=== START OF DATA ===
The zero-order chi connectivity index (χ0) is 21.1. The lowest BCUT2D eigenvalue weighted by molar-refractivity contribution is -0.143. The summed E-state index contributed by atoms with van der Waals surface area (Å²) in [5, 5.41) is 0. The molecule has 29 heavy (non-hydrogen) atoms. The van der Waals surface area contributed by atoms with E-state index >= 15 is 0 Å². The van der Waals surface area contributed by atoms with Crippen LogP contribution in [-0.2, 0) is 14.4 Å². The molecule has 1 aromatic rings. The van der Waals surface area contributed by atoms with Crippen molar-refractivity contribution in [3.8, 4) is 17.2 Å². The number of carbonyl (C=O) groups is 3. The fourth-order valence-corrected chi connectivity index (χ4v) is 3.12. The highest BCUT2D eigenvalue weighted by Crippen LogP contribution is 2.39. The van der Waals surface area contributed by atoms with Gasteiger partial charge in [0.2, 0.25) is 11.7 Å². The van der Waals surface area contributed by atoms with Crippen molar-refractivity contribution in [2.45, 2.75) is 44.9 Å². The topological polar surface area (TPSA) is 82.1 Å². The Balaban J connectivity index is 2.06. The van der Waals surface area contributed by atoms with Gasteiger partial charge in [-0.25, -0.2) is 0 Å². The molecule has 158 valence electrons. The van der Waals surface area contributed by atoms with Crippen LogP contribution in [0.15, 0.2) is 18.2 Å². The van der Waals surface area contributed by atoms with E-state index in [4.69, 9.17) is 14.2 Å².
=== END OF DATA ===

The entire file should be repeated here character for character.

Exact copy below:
The zero-order chi connectivity index (χ0) is 21.1. The lowest BCUT2D eigenvalue weighted by molar-refractivity contribution is -0.143. The summed E-state index contributed by atoms with van der Waals surface area (Å²) in [5, 5.41) is 0. The molecule has 29 heavy (non-hydrogen) atoms. The van der Waals surface area contributed by atoms with E-state index >= 15 is 0 Å². The van der Waals surface area contributed by atoms with Crippen LogP contribution in [-0.2, 0) is 14.4 Å². The molecule has 1 aromatic rings. The van der Waals surface area contributed by atoms with Crippen molar-refractivity contribution in [3.8, 4) is 17.2 Å². The number of carbonyl (C=O) groups is 3. The fourth-order valence-corrected chi connectivity index (χ4v) is 3.12. The highest BCUT2D eigenvalue weighted by Crippen LogP contribution is 2.39. The van der Waals surface area contributed by atoms with Gasteiger partial charge in [0.2, 0.25) is 11.7 Å². The van der Waals surface area contributed by atoms with Crippen molar-refractivity contribution in [2.45, 2.75) is 44.9 Å². The topological polar surface area (TPSA) is 82.1 Å². The Balaban J connectivity index is 2.06. The van der Waals surface area contributed by atoms with Gasteiger partial charge in [-0.25, -0.2) is 0 Å². The molecule has 158 valence electrons. The van der Waals surface area contributed by atoms with Crippen LogP contribution in [0.15, 0.2) is 18.2 Å². The van der Waals surface area contributed by atoms with E-state index in [4.69, 9.17) is 14.2 Å².